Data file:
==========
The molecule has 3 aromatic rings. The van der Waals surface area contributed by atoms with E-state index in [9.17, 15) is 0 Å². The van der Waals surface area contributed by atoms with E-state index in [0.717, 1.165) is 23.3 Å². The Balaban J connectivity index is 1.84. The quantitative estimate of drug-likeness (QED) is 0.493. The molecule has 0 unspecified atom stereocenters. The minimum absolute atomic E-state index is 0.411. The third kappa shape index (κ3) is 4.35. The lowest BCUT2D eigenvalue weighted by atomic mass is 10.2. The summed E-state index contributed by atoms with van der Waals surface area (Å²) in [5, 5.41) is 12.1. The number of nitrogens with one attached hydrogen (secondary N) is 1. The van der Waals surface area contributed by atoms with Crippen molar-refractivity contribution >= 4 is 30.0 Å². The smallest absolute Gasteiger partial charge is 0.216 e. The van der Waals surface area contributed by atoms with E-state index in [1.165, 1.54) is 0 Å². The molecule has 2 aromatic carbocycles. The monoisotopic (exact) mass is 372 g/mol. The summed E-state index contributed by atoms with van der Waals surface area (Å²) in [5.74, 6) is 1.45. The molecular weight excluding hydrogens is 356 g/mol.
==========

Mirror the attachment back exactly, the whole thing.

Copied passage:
The molecule has 3 aromatic rings. The van der Waals surface area contributed by atoms with E-state index in [9.17, 15) is 0 Å². The van der Waals surface area contributed by atoms with E-state index in [0.717, 1.165) is 23.3 Å². The Balaban J connectivity index is 1.84. The quantitative estimate of drug-likeness (QED) is 0.493. The molecule has 0 unspecified atom stereocenters. The minimum absolute atomic E-state index is 0.411. The third kappa shape index (κ3) is 4.35. The lowest BCUT2D eigenvalue weighted by atomic mass is 10.2. The summed E-state index contributed by atoms with van der Waals surface area (Å²) in [5, 5.41) is 12.1. The number of nitrogens with one attached hydrogen (secondary N) is 1. The van der Waals surface area contributed by atoms with Crippen molar-refractivity contribution >= 4 is 30.0 Å². The smallest absolute Gasteiger partial charge is 0.216 e. The van der Waals surface area contributed by atoms with E-state index in [1.165, 1.54) is 0 Å². The molecule has 2 aromatic carbocycles. The monoisotopic (exact) mass is 372 g/mol. The summed E-state index contributed by atoms with van der Waals surface area (Å²) in [5.74, 6) is 1.45. The molecular weight excluding hydrogens is 356 g/mol.